51 credit points per full-time student
On average, ordinary full-time students achieved 51 credit points in 2011/2012.
|1Ordinary students those registered per 1 October with start the academic year yyyy and are not on continuing education.|
|The share of students with completed credit pointsts||9.7||9.8||11.2|
|The share of students with completed 1-29 credit points||9.6||9.3||11.0|
|The share of students with completed 30-59 credit points||29.0||28.8||28.6|
|60 credit pointsor abov||51.7||52.1||49.2|
|Total number og students||154 299||153 448||141 517|
Students in specialised university institutions achieved the lowest average among the different institutional types, with 48 credit points on average. Students in military colleges achieved on average almost 60 credit points, which is equal to standardised study progression. Of all ordinary full-time students, 10 per cent did not attain any credit points in 2011/2012.
Humanities and Arts has the lowest share of students with full study progression
Less than 45 per cent of ordinary full-time students in the field of Humanities and Arts achieved full study progression. In contrast, 64 per cent of ordinary full-time students in Transport and Communications, Safety and Security and other services achieved 60 credit points or more. Sixty-one per cent of ordinary full-time students in Health, Welfare and Sport achieved 60 credit points or more.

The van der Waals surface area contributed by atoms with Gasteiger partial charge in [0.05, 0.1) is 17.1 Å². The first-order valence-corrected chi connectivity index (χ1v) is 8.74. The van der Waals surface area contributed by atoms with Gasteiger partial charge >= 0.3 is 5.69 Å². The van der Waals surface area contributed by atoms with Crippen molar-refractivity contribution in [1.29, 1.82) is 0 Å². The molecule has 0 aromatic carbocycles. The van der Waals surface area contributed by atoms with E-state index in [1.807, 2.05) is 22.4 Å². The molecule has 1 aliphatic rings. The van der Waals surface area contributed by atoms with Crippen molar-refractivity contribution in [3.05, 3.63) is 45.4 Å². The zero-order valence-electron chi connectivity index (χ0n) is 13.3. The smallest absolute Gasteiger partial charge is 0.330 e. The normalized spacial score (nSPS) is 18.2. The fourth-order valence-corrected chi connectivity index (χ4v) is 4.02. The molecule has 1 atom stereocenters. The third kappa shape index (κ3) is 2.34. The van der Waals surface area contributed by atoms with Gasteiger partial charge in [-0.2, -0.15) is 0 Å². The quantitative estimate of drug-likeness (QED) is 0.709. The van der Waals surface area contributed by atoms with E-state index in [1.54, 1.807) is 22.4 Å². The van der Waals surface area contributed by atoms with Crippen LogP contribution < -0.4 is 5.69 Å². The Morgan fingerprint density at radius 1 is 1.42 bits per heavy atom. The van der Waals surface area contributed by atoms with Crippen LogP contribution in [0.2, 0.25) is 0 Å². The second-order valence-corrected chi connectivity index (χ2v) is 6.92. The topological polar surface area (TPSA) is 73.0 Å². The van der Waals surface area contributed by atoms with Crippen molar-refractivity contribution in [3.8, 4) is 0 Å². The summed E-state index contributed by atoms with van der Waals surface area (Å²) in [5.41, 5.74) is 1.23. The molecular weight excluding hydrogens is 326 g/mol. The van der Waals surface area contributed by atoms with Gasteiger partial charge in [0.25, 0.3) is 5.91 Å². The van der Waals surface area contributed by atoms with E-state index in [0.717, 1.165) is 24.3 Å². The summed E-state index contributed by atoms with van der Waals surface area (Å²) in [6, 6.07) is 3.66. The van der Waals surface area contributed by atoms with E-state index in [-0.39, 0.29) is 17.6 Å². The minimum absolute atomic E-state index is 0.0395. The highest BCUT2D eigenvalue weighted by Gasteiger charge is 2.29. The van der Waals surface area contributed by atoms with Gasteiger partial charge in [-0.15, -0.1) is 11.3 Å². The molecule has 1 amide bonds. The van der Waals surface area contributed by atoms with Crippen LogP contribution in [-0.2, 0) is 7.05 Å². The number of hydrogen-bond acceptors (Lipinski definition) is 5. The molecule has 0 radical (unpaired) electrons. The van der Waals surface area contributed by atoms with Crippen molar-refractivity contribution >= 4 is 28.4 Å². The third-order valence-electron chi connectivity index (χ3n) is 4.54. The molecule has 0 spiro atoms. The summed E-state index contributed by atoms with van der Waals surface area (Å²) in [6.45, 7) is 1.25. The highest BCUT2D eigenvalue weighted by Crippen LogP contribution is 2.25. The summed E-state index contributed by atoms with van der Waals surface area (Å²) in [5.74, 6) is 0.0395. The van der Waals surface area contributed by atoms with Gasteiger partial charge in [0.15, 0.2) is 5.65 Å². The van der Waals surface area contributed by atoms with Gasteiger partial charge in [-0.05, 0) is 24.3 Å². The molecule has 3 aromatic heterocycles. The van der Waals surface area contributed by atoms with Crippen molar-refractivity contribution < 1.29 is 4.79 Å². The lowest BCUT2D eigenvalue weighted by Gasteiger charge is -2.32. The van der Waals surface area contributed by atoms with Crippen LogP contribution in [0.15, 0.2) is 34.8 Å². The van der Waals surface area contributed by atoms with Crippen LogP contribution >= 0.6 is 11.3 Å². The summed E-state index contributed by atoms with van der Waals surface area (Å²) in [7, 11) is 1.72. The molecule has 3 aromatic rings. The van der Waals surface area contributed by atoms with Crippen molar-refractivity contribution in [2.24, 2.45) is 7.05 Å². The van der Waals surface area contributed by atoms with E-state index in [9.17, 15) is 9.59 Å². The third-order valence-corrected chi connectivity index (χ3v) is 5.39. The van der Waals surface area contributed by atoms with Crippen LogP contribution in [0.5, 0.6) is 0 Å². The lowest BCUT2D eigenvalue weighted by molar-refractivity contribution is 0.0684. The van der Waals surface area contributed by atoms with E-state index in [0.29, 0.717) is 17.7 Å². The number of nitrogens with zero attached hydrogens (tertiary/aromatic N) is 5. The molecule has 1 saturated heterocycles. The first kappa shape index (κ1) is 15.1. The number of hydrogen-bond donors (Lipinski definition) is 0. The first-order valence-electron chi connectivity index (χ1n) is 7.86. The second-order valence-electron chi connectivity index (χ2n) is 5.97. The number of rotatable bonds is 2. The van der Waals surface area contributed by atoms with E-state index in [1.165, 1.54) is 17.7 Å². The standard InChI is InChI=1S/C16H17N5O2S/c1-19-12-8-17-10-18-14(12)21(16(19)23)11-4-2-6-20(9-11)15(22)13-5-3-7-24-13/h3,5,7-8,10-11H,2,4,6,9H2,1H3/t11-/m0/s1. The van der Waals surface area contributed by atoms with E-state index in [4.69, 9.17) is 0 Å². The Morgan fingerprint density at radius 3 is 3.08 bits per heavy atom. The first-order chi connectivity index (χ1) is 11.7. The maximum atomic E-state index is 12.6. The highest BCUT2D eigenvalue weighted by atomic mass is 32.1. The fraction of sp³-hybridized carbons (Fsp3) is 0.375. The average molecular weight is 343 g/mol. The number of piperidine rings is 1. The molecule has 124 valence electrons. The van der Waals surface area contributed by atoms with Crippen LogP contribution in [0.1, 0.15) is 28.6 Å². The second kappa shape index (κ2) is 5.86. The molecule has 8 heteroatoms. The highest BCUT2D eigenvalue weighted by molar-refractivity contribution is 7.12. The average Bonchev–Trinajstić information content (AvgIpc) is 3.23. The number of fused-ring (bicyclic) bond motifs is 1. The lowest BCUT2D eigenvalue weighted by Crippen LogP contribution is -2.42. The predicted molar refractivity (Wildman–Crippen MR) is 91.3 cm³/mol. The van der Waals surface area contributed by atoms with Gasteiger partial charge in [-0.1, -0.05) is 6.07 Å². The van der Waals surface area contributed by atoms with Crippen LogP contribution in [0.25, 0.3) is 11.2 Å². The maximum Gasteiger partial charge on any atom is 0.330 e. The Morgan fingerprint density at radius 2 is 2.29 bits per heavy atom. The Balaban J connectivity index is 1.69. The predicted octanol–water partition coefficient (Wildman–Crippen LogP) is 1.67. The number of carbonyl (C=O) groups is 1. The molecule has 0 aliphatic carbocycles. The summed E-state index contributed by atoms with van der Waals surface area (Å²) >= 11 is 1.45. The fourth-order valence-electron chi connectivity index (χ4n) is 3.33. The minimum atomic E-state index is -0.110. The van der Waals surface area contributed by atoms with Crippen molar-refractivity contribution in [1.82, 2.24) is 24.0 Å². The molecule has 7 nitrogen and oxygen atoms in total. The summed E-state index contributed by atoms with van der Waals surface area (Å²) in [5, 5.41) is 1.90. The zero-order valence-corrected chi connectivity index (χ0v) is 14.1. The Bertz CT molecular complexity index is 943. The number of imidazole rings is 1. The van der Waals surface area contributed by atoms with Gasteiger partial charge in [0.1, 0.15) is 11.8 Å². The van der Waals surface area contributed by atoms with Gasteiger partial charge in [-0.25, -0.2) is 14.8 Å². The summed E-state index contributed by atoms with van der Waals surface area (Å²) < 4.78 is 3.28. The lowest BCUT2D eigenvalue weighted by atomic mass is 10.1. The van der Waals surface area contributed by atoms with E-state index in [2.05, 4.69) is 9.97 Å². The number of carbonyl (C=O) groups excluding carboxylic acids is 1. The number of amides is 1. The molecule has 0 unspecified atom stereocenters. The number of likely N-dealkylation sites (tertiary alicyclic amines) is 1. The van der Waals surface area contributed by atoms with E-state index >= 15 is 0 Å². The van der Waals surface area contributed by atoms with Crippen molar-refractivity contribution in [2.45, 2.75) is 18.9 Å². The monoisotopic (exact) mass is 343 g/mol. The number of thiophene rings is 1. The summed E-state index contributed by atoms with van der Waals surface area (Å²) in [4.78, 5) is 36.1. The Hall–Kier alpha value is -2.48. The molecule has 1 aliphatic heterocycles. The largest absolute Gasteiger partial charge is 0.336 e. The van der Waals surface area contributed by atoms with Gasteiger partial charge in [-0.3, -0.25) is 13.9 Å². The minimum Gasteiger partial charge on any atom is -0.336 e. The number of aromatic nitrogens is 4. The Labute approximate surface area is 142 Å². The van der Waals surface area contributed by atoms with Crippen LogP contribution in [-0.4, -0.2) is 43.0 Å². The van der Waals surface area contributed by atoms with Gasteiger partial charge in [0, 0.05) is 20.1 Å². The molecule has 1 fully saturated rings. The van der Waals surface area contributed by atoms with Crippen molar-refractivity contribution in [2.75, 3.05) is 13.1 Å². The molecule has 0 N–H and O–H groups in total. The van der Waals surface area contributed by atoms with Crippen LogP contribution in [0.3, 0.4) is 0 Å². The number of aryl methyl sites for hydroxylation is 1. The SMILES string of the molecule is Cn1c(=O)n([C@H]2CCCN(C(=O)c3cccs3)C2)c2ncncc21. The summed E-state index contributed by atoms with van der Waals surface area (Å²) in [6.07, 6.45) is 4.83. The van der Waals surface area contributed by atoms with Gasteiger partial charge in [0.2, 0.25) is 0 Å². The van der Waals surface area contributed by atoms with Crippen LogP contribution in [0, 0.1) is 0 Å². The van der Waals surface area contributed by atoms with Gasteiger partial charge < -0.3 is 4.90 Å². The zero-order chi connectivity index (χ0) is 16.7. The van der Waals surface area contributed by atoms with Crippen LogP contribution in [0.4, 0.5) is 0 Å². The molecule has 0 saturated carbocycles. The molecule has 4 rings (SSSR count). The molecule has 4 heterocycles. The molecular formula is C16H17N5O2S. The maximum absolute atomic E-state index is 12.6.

Women achieved more credit points
When including all students, i.e. not just full-time students, the average credit point achieved was lower. Of all registered students who completed credit points, the average was 43 credit points. The proportion of women who completed 60 credit points or more was higher than the corresponding proportion for men. Thirty-seven per cent of all female students and 35 per cent of all male students completed 60 credit points or more during the academic year 2011/12.
Immigrants completed fewer credit points
The proportion of immigrants who completed 60 credit points or more was 29 per cent, which is lower than other students (37 per cent) and also lower than Norwegian-born to immigrant parents (36 per cent). Compared with other groups, a larger proportion of immigrants did not complete any credit points in 2011/12. Eighteen per cent of immigrants did not complete any credit points, and the corresponding figure for other students was 13 per cent.